Now With More Than 3000 Reviews! Go Nuts - Read 'Em All!!

WELCOME! Use the search engines on this site (or your own off-site engine of choice) to gain easy access to the complete MAKSQUIBS Archive; over 2500 posts and counting. (New posts added every day or so.)

You can check on all our titles by typing the Title, Director, Actor or 'Keyword' of your choice in the Search Engine of your choice (include the phrase MAKSQUIBS) or just use the BLOGGER Search Box at the top left corner of the page.

Feel free to place comments directly on any of the film posts and to test your film knowledge with the CONTESTS scattered here & there. (Hey! No Googling allowed. They're pretty easy.)

Send E-mails to MAKSQUIBS@yahoo.com . (Let us know if the TRANSLATE WIDGET works!) Or use the Profile Page or Comments link for contact.

Thanks for stopping by.

Sunday, August 21, 2016

THE MAN WHO BROKE THE BANK AT MONTE CARLO (1935)

A sweet-natured trifle, pleasant enough, but where’s the third act? Ronald Colman’s a Russian Prince in exile, reduced to driving a hack. But with a stake from his fellow ex-pats, he takes on the baccarat tables at Monte Carlo and has the run of his life. A ’gentleman’ would return and probably lose it all the next night, but Colman takes his winnings and leaves town. The cheek! He’s followed by brother & sister act Colin Clive & Joan Bennett, put up to it by the casino owners, with a big reward for luring him back to the tables. And it should be easy, since Colman’s fallen hard for Bennett’s blonde beauty. If only she hadn’t fallen for him as well. Now, the only way to stop him from losing everything is to keep him from finding out. Directed with a light touch, but little flair by Stephen Roberts, it’s held together (just) by Colman’s immense charm, that distinctive falling cadence to his voice, and his staggering precision in weighing the smallest of effects. The actor as jeweler. But the ending is so short-circuited, you wonder if 20th Century studio boss Darryl F. Zanuck pulled the plug in anticipation of his upcoming merger/takeover with FOX.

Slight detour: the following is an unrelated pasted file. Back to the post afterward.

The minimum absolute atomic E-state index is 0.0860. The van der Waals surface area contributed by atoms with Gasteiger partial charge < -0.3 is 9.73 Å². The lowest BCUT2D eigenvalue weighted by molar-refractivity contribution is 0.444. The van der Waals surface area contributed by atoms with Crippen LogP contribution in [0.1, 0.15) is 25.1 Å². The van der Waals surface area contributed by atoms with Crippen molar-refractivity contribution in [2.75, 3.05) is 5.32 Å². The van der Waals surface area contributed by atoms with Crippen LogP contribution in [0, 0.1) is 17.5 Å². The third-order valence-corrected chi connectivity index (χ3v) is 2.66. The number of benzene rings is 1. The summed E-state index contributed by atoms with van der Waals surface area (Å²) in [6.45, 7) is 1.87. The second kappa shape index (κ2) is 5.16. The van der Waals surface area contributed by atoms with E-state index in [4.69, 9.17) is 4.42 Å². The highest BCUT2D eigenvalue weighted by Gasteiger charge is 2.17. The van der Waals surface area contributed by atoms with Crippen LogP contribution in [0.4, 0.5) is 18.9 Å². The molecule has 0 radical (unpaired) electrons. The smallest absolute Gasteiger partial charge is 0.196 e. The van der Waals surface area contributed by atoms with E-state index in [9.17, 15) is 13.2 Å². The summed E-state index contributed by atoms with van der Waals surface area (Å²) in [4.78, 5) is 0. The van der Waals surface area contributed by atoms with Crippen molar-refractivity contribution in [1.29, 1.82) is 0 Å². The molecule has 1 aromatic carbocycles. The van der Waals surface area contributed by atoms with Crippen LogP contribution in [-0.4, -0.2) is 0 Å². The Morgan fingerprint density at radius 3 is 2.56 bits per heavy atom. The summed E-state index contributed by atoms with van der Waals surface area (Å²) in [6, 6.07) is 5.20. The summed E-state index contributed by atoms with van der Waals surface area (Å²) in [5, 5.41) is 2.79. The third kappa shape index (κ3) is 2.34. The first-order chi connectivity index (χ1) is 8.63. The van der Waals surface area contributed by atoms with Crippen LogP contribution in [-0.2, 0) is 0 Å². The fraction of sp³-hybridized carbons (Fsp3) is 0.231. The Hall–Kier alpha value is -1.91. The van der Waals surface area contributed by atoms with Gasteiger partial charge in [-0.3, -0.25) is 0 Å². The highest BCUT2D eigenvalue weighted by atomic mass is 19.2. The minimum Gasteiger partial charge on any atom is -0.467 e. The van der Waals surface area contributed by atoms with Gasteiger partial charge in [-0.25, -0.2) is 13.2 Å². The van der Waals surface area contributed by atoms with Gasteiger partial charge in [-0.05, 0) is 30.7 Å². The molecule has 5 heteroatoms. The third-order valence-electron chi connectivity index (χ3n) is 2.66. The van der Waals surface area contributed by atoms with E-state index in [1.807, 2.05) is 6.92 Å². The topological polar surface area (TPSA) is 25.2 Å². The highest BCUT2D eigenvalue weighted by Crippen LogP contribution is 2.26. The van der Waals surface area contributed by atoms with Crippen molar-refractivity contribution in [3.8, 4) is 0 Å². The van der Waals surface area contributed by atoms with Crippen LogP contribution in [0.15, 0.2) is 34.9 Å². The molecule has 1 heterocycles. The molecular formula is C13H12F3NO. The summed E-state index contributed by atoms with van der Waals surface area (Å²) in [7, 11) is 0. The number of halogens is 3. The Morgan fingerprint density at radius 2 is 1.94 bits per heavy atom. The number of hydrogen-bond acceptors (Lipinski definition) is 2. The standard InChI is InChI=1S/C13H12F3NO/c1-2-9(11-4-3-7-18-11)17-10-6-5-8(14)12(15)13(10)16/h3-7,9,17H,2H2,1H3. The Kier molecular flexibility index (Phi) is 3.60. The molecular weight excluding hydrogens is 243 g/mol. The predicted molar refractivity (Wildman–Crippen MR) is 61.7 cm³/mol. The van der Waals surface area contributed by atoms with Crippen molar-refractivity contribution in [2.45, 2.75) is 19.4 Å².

DOUBLE-BILL: Colman, who worked sparingly, was unusually busy in ‘35 with this little film a palate cleanser between CLIVE OF INDIA and A TALE OF TWO CITIES. OR: If it ever shows up on DVD, TOVARICH/’37, a superior Russian ex-pat story, with former-royals Claudette Colbert & Charles Boyer employed as French house servants.

No comments: